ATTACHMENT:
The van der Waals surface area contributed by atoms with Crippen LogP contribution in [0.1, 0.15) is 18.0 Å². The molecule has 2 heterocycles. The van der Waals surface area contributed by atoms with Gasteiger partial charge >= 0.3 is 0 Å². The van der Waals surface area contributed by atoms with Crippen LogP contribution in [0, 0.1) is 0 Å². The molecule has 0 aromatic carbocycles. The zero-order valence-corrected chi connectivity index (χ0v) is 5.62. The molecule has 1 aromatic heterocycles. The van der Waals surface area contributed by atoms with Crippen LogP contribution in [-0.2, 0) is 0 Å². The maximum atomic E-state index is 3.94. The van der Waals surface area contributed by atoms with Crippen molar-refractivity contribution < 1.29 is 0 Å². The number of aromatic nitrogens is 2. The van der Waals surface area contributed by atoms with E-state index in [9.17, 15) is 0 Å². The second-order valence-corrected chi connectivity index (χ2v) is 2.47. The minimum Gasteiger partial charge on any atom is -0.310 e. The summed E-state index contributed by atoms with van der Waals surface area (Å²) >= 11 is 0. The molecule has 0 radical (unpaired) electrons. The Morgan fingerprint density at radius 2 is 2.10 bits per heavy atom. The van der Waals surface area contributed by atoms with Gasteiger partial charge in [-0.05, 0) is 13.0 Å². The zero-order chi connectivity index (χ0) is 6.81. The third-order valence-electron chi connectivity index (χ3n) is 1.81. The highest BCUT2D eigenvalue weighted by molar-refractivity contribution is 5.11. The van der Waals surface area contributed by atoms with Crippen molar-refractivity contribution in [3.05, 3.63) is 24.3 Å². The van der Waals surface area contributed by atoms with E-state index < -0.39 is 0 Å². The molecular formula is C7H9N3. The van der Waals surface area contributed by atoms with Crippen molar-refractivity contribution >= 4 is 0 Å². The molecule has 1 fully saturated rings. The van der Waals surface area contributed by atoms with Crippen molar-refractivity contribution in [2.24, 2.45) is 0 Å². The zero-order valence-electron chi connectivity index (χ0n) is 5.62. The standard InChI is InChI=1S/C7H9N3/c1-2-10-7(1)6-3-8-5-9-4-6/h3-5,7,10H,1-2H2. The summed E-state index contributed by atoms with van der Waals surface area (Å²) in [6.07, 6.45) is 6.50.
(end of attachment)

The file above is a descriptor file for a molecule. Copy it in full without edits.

The van der Waals surface area contributed by atoms with Crippen LogP contribution in [0.1, 0.15) is 18.0 Å². The molecule has 2 heterocycles. The van der Waals surface area contributed by atoms with Gasteiger partial charge >= 0.3 is 0 Å². The van der Waals surface area contributed by atoms with Crippen LogP contribution in [0, 0.1) is 0 Å². The molecule has 0 aromatic carbocycles. The zero-order valence-corrected chi connectivity index (χ0v) is 5.62. The molecule has 1 aromatic heterocycles. The van der Waals surface area contributed by atoms with Crippen LogP contribution in [-0.2, 0) is 0 Å². The maximum atomic E-state index is 3.94. The van der Waals surface area contributed by atoms with Crippen molar-refractivity contribution < 1.29 is 0 Å². The number of aromatic nitrogens is 2. The van der Waals surface area contributed by atoms with E-state index in [9.17, 15) is 0 Å². The second-order valence-corrected chi connectivity index (χ2v) is 2.47. The minimum Gasteiger partial charge on any atom is -0.310 e. The summed E-state index contributed by atoms with van der Waals surface area (Å²) >= 11 is 0. The molecule has 0 radical (unpaired) electrons. The Morgan fingerprint density at radius 2 is 2.10 bits per heavy atom. The van der Waals surface area contributed by atoms with Gasteiger partial charge in [-0.05, 0) is 13.0 Å². The zero-order chi connectivity index (χ0) is 6.81. The third-order valence-electron chi connectivity index (χ3n) is 1.81. The highest BCUT2D eigenvalue weighted by molar-refractivity contribution is 5.11. The van der Waals surface area contributed by atoms with Crippen molar-refractivity contribution in [3.05, 3.63) is 24.3 Å². The van der Waals surface area contributed by atoms with E-state index < -0.39 is 0 Å². The molecular formula is C7H9N3. The van der Waals surface area contributed by atoms with Crippen molar-refractivity contribution >= 4 is 0 Å². The molecule has 1 fully saturated rings. The van der Waals surface area contributed by atoms with Crippen molar-refractivity contribution in [2.24, 2.45) is 0 Å². The zero-order valence-electron chi connectivity index (χ0n) is 5.62. The standard InChI is InChI=1S/C7H9N3/c1-2-10-7(1)6-3-8-5-9-4-6/h3-5,7,10H,1-2H2. The summed E-state index contributed by atoms with van der Waals surface area (Å²) in [6.07, 6.45) is 6.50.